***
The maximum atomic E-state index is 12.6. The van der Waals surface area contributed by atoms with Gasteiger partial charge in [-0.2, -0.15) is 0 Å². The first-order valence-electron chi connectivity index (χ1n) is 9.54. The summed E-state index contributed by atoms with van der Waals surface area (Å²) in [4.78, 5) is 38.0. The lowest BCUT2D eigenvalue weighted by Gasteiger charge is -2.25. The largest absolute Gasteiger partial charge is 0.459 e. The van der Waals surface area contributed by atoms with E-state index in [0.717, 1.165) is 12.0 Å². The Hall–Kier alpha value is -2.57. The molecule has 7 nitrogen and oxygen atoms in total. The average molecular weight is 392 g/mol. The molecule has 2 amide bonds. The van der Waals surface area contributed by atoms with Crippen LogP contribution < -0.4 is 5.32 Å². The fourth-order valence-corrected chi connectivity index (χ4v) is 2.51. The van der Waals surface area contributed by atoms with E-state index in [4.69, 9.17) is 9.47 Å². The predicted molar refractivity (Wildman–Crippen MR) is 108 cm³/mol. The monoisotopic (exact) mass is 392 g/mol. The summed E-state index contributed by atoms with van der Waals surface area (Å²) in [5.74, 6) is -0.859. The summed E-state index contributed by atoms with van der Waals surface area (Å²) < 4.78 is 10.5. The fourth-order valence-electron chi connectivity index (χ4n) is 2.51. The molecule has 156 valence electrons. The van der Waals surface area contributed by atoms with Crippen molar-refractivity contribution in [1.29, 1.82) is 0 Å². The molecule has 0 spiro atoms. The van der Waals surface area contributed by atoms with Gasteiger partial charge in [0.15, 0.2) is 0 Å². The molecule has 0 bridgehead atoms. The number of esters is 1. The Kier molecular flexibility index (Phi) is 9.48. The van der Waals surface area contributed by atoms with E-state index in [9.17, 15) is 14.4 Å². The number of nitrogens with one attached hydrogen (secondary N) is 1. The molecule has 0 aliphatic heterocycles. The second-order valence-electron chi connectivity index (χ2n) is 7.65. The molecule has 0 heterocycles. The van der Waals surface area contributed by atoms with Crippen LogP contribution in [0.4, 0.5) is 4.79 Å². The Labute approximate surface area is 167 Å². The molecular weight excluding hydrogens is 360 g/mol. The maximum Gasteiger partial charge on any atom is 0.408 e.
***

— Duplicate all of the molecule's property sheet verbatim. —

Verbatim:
The maximum atomic E-state index is 12.6. The van der Waals surface area contributed by atoms with Gasteiger partial charge in [-0.2, -0.15) is 0 Å². The first-order valence-electron chi connectivity index (χ1n) is 9.54. The summed E-state index contributed by atoms with van der Waals surface area (Å²) in [4.78, 5) is 38.0. The lowest BCUT2D eigenvalue weighted by Gasteiger charge is -2.25. The largest absolute Gasteiger partial charge is 0.459 e. The van der Waals surface area contributed by atoms with E-state index in [0.717, 1.165) is 12.0 Å². The Hall–Kier alpha value is -2.57. The molecule has 7 nitrogen and oxygen atoms in total. The average molecular weight is 392 g/mol. The molecule has 2 amide bonds. The van der Waals surface area contributed by atoms with Crippen LogP contribution < -0.4 is 5.32 Å². The fourth-order valence-corrected chi connectivity index (χ4v) is 2.51. The van der Waals surface area contributed by atoms with E-state index in [4.69, 9.17) is 9.47 Å². The predicted molar refractivity (Wildman–Crippen MR) is 108 cm³/mol. The monoisotopic (exact) mass is 392 g/mol. The summed E-state index contributed by atoms with van der Waals surface area (Å²) in [5.74, 6) is -0.859. The summed E-state index contributed by atoms with van der Waals surface area (Å²) < 4.78 is 10.5. The fourth-order valence-electron chi connectivity index (χ4n) is 2.51. The molecule has 156 valence electrons. The van der Waals surface area contributed by atoms with Crippen molar-refractivity contribution in [1.29, 1.82) is 0 Å². The molecule has 0 spiro atoms. The van der Waals surface area contributed by atoms with Gasteiger partial charge in [0.15, 0.2) is 0 Å². The molecule has 0 bridgehead atoms. The number of esters is 1. The Kier molecular flexibility index (Phi) is 9.48. The van der Waals surface area contributed by atoms with E-state index in [9.17, 15) is 14.4 Å². The number of nitrogens with one attached hydrogen (secondary N) is 1. The molecule has 0 aliphatic heterocycles. The second-order valence-electron chi connectivity index (χ2n) is 7.65. The molecule has 0 heterocycles. The van der Waals surface area contributed by atoms with Crippen LogP contribution in [0.4, 0.5) is 4.79 Å². The Labute approximate surface area is 167 Å². The molecular weight excluding hydrogens is 360 g/mol. The maximum Gasteiger partial charge on any atom is 0.408 e.